Tuesday, March 27, 2012
The Art of the Dungeons and Dragons Fantasy Game, What's Important
The Art of the Dungeons & Dragons Fantasy Game is another one of the art compilations that were published by TSR in the 80's. All of them are good and I am not sure that any one of them is better than the other. This one has a cover I like better than some of the others but I am an Elmore fan and this is one that is not cheesecake....don't get me wrong I like cheesecake....but heroes fighting dragons are nice every now and then.
One of the problems with art books is that unless you are critiquing the art there is not much to say about the book. In this one the B7W or line art is almost as big a pleasure to look ta as the full color pieces. In total there is art from fifteen artist included. Also included are quotes that surround many of the illustrations. Some of these are quite good and make me want to go back and read the original sources again. The index includes a list of the sources so this is something that would be easy enough to accomplish.
I wanted to provide something on this book and rather than go through and try and write something witty or insightful I though why not plagiarize the original DM himself. Below is the preface from the book. I am not sure if I cite them if this is a copyright issue or not. I hope it isn't because though not at his best this is still some fair Gygaxian prose. In the end I have to say that if you are fan of art from the heyday of the game this is a book you should own.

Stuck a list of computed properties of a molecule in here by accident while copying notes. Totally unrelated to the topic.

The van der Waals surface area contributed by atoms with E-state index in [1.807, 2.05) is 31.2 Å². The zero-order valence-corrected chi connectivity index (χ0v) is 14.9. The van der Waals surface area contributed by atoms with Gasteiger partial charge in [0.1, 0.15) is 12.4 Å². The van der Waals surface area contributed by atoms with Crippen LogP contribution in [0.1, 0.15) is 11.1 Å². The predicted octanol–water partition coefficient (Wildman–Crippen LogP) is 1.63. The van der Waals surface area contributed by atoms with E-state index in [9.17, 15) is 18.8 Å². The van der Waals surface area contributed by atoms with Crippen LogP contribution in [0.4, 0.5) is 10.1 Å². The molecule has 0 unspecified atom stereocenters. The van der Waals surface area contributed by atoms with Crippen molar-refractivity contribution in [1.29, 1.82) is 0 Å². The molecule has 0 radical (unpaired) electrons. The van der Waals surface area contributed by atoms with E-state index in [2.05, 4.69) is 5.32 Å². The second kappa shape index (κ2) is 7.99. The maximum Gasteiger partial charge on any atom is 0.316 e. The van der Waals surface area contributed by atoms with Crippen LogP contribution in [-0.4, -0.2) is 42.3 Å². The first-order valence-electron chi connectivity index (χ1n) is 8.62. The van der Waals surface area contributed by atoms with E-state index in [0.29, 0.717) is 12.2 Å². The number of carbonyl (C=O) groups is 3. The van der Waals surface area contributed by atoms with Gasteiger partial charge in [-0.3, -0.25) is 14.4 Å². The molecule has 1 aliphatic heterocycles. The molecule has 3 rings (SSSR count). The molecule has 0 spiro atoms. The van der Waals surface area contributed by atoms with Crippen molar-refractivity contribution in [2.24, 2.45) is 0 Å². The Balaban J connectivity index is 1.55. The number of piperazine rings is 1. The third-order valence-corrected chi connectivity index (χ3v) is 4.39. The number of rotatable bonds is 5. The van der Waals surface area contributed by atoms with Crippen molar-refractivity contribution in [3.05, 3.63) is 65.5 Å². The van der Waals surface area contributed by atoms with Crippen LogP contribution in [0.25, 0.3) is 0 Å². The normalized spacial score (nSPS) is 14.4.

Fantasy takes many forms.
The epics of Homer were handed down by word of mouth long before they were recorded.The fanciful carvings of mythical creatures in Egypt and the Middle East are but early records of man's love for things of the imagination. The Brothers Grimm entertain us with their prose, while the painter Goya fascinates with his depictions of fantasy in flight.
Today, especially, there is an explosion of imaginative art - films, books, games, - all employing fantasy to relieve the tension and tedium of the mundane world. It is with considerable pride that I recognize that the Dungeons & Dragons product line has stimulated much of the this rekindling of our most ancient loves. Fantasy indeed!
Dungeons & Dragons gaming involves the creation of whole worlds in the mind and imagination of the player. This is a shared fantasy in all respects, for the game master and all who assume the personae of the heroic characters who will adventure in these mythical realms of the imagination are linked through the medium of the play, the excitement, and sheer wonder of magic and swords, dragons and strange creatures, lost cities and vaults of treasure hidden far beneath the ground we walk upon.